The government’s intentions concerning the expropriation of land without compensation have been preoccupying the agricultural sector in SA for the better part of 2018.

So important is this issue that it has made nearly everything else affecting farming in the country seem almost trivial by comparison.

While the public consultations about land ownership have given many South Africans a far deeper appreciation of the significance of land to the majority of our people, the government’s actions regarding the ownership of water-use entitlements — which is fundamental to the value and actual use of land — seems to have largely escaped people’s attention.

Since the commencement of the National Water Act  in 1998, the ability to use water in this country has moved from the private to the public law realm. The common law principles governing the private ownership of water ceased to exist in SA on October 1 of that year.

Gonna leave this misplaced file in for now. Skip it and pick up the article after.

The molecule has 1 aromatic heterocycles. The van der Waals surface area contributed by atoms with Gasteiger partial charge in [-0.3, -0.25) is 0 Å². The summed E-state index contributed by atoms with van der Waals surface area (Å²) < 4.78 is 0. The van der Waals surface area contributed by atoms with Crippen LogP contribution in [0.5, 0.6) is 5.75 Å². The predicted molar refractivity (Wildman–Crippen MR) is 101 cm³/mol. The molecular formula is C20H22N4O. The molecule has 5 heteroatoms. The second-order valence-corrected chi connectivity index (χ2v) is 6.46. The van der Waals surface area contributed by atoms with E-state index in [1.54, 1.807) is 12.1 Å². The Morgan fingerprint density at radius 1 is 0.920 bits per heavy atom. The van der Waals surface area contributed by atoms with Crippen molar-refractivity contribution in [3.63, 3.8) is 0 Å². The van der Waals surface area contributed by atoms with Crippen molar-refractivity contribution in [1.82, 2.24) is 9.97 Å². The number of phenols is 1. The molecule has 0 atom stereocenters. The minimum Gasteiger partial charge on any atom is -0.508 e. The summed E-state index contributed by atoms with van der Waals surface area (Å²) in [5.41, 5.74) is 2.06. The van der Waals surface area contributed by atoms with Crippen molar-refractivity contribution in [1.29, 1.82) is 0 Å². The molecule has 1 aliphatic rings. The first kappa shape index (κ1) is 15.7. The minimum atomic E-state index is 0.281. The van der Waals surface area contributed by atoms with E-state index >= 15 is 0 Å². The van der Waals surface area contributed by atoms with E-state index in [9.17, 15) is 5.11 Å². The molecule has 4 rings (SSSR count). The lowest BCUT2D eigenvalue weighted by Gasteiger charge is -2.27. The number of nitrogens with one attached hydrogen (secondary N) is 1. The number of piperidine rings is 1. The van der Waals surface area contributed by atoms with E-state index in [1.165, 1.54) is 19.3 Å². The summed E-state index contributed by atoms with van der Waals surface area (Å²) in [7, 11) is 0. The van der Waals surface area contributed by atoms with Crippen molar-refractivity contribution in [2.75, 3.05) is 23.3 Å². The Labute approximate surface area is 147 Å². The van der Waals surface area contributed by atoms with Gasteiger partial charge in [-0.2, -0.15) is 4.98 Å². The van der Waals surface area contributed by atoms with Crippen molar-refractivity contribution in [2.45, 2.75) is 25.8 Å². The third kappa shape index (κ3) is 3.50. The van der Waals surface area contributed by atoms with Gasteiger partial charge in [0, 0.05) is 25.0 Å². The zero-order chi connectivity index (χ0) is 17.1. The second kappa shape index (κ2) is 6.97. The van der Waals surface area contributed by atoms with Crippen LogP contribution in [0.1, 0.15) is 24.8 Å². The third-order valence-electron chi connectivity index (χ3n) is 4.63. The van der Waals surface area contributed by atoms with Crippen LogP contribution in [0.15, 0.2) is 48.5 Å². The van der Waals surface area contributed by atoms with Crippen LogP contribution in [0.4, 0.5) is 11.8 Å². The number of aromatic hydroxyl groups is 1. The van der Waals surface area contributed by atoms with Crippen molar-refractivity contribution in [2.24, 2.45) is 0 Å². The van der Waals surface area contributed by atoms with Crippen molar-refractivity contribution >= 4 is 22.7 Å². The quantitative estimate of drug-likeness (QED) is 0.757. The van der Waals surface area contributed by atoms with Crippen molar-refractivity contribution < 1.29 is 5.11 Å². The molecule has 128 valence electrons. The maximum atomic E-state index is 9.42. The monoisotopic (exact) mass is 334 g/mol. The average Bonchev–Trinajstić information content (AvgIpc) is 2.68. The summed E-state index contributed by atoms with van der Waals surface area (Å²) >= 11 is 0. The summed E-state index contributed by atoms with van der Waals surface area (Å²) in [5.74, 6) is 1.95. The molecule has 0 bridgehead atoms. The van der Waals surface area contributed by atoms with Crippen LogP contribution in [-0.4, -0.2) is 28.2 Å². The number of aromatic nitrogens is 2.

At a stroke of the proverbial pen, the government became the trustee of all of SA’s water resources, in a similar vein to what would later follow with respect to the mineral resources and biological diversity of this country.

This trusteeship doctrine means water can no longer be privately owned as property in a tangible sense. The use of water was, in effect, delinked from land ownership and could forthwith only be exercised as an entitlement, as allowed for in terms of the National Water Act.

The water affairs minister, vested in terms of section 3 of the act with the trusteeship over all water in SA has, for the past 20 years, been solely responsible for ensuring water is protected, used, developed, conserved, managed and controlled in a sustainable and equitable manner, for the benefit of all South Africans.